BINGHAMTON, N.Y., November 13, 2008—Binghamton University’s Department of Social Work ordered the suspension of a master’s student for one year with no guarantee of return, required him to apologize, and demanded that he publicly disavow his own views after he put up posters challenging the department for having hired the executive director of the Binghamton Housing Authority (BHA)—an agency the student thought was responsible for social injustice. Student Andre Massena, who remains in school pending an appeal, has turned to the Foundation for Individual Rights in Education (FIRE) for help.
“This is an appallingly transparent attempt by Binghamton University’s Department of Social Work to punish Massena for protected speech,” FIRE President Greg Lukianoff said. “We can only hope that university leadership will act quickly to rein in this incredibly irresponsible department.”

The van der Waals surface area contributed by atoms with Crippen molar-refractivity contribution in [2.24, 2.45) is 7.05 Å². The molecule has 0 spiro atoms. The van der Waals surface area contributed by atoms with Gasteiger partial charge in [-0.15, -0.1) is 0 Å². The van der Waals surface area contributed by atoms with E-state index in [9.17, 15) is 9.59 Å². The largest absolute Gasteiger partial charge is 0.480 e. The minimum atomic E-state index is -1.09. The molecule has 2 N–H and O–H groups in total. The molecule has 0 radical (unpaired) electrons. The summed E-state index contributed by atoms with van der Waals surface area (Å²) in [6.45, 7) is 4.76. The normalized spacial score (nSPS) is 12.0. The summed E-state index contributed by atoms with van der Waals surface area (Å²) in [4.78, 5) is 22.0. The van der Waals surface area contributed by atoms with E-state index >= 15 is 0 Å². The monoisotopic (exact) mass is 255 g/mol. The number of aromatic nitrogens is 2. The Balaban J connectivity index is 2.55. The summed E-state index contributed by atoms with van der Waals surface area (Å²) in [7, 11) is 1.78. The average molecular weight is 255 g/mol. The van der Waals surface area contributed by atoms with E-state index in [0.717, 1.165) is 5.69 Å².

On August 25, 2008, Massena put up posters on campus claiming that a woman and her children had been unjustly evicted from their home by the BHA. Under the pseudonym “JUSTICESPEAKS,” the poster called the BHA “inhumane” and noted that its executive director, David K. Tanenhaus, is an adjunct professor at the school’s Department of Social Work. The poster encouraged readers to call the department “to let them know what you think.”
Massena chose anonymity after hearing stories from other students in the department about students being unjustly “advanced” (expelled) from the program. When interrogated about the posters, Massena exercised his right to anonymous speech by declining to acknowledge authorship—a decision ultimately cited as the official reason for Massena’s punishment.